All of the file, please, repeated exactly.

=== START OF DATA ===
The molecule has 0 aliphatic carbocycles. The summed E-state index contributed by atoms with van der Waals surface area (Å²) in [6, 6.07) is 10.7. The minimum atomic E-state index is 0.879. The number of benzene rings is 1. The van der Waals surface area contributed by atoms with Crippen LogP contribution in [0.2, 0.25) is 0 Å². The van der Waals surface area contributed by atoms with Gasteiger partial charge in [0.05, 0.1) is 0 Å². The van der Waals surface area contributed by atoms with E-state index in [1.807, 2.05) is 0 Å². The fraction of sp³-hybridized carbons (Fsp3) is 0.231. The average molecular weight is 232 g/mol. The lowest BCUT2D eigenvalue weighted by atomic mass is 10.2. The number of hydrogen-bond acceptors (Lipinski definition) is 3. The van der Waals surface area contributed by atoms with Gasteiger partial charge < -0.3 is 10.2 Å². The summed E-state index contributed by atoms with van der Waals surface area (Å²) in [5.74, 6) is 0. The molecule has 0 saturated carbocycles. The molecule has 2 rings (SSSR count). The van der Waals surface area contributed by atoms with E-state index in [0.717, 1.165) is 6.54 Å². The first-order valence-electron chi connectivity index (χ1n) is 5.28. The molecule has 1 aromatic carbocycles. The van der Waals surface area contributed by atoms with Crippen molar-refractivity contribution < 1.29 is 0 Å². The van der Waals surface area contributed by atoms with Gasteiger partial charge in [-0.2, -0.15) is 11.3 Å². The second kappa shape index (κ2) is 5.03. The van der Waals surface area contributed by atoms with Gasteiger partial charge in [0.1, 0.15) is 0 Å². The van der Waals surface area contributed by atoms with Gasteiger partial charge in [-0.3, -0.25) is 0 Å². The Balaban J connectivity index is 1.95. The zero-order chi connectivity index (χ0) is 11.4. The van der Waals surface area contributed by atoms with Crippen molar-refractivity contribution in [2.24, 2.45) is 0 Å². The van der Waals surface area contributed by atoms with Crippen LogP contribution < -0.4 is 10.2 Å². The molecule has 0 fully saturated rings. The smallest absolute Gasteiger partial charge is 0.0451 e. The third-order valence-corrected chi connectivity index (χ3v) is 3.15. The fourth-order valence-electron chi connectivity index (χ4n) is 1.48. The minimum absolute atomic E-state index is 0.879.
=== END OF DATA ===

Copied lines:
The molecule has 0 aliphatic carbocycles. The summed E-state index contributed by atoms with van der Waals surface area (Å²) in [6, 6.07) is 10.7. The minimum atomic E-state index is 0.879. The number of benzene rings is 1. The van der Waals surface area contributed by atoms with Crippen LogP contribution in [0.2, 0.25) is 0 Å². The van der Waals surface area contributed by atoms with Gasteiger partial charge in [0.05, 0.1) is 0 Å². The van der Waals surface area contributed by atoms with E-state index in [1.807, 2.05) is 0 Å². The fraction of sp³-hybridized carbons (Fsp3) is 0.231. The average molecular weight is 232 g/mol. The lowest BCUT2D eigenvalue weighted by atomic mass is 10.2. The number of hydrogen-bond acceptors (Lipinski definition) is 3. The van der Waals surface area contributed by atoms with Gasteiger partial charge < -0.3 is 10.2 Å². The summed E-state index contributed by atoms with van der Waals surface area (Å²) in [5.74, 6) is 0. The molecule has 0 saturated carbocycles. The molecule has 2 rings (SSSR count). The van der Waals surface area contributed by atoms with E-state index in [0.717, 1.165) is 6.54 Å². The first-order valence-electron chi connectivity index (χ1n) is 5.28. The molecule has 1 aromatic carbocycles. The van der Waals surface area contributed by atoms with Crippen molar-refractivity contribution < 1.29 is 0 Å². The van der Waals surface area contributed by atoms with Gasteiger partial charge in [-0.2, -0.15) is 11.3 Å². The second kappa shape index (κ2) is 5.03. The van der Waals surface area contributed by atoms with Gasteiger partial charge in [0.1, 0.15) is 0 Å². The van der Waals surface area contributed by atoms with Gasteiger partial charge in [-0.3, -0.25) is 0 Å². The Balaban J connectivity index is 1.95. The zero-order chi connectivity index (χ0) is 11.4. The van der Waals surface area contributed by atoms with Crippen molar-refractivity contribution in [2.24, 2.45) is 0 Å². The van der Waals surface area contributed by atoms with Crippen LogP contribution < -0.4 is 10.2 Å². The molecule has 0 fully saturated rings. The smallest absolute Gasteiger partial charge is 0.0451 e. The third-order valence-corrected chi connectivity index (χ3v) is 3.15. The fourth-order valence-electron chi connectivity index (χ4n) is 1.48. The minimum absolute atomic E-state index is 0.879.